MAPLE CREEK (AKA – WHITE VALLEY) IMPACT STRUCTURE
by: Charles O’Dale
- Type: Central peak
- Age Ma: <75 a b c – CRETACEOUS
- Diameter: 6 km
- Location: N 49° 48’ W 109° 6’
- Shock Metamorphism: PDF in quartz
a The youngest units involve in the Maple Creek structure are the lowermost Eastend Formation. They constrain the age to only <75 Ma (Grieve 2006).
b pre-1977 K-Ar, Ar-Ar and Rb-Sr ages recalculated using the decay constants of Steiger and Jager (1977) Ages in millions of years (Ma) before present.
c The structure disrupts mainly Late Cretaceous rocks giving an age of impact of less than 75Ma (Westbroek et al 1995)
The Maple Creek structure (109°20’W; 49°51’N) is barely visible at the surface, where repeated sections of the Upper Cretaceous Bearpaw Formation are very poorly exposed. A structural anomaly was noticed by Whitaker  and subsequent Vibroseis seismic profiles indicated structural disturbance to ~ 1 km depth and a slightly elliptical zone ~ 6 km in diameter with an annular trough and a central core ~ 2 km in diameter. Drilling indicates structural complexity in the core, with brecciation and repetition of beds. Interpretation of seismic data suggests a structural uplift of ~ 500 m. A number of possible origins had been suggested, including impact, but all were considered equivocal. Although the bulk of the lithologies in the central uplift are shales, there are a few sandy lenses in the Upper Cretaceous Lea Park Formation with rare quartz displaying decorated PDFs (Grieve 1998)
The Maple Creek (also known as “White Valley”) structural anomaly is located approximately 23 km east-southeast of the town of Maple Creek. Whitaker (1976) appears to have been the first to identify structural disturbance in this area. He noted that sediments of the Upper Cretaceous Bearpaw Formation, outcropping in this area, are deformed and highly slickensided (Gent 1992).
The White Valley (Maple Creek) structure is most likely explained as a complex meteorite impact structure. It is some 7.5 km in diameter, with a nearly 2 km central uplift and is characterized by a terraced rim, a downdropped trough, and an uplifted center. The structure extends to a depth of 1300 m but the trough of the crater itself is only 100 to 220 m deep based on seismic data and scaling relationships. Structural uplift is estimated at 620 m, in good agreement with the scaling results. the gravity anomaly over the structure is consistent with the complex impact crater model. The structure is between about 55 and 60 Ma old (Westbroek, 1997).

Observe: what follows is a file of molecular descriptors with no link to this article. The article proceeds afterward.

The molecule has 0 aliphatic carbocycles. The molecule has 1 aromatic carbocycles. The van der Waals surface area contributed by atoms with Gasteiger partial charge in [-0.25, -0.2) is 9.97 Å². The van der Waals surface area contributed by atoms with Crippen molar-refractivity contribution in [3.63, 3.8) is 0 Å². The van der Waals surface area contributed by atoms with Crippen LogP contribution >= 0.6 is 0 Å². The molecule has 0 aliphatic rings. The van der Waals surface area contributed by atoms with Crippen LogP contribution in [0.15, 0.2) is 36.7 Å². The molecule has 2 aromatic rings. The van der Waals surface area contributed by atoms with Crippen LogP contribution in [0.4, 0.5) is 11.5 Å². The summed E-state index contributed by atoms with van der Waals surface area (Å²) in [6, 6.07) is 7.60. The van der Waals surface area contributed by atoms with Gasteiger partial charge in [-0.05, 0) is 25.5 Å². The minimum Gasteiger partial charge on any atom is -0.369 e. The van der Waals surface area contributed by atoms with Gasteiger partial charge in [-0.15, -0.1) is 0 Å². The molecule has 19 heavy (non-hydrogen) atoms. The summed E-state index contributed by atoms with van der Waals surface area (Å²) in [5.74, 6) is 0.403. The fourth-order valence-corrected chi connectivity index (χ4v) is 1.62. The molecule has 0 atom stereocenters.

The slickenside identification MIGHT have been mistaken for a shatter cone (author).
In 1989, 2D reflection seismic lines across the possible complex impact crater was brought to the attention of the Geological Survey of Canada. A more detailed examination of the silty units in available cores from the structure produced evidence of shock metamorphism in the form of PDFs in rare quartz grains and confirmed its impact origin (Grieve 2006). There is no evidence in previous geological work done in the area that suggests any volcanic activity (Kent, 1968).
The structure has many of the morphological characteristics of a complex impact crater. It has an outer raised rim, annular synform and a raised central uplift. The rim of the structure shows many normal faults indicative of extension during the uplift phase of crater formation. The maximum depth of the structure is estimated at 1300m. The structure disrupts mainly Late Cretaceous rocks giving an age of impact of less than 75Ma. The seismic shows the feature to be about 6km wide with a 4km diameter inner trough and a 3km circular uplift.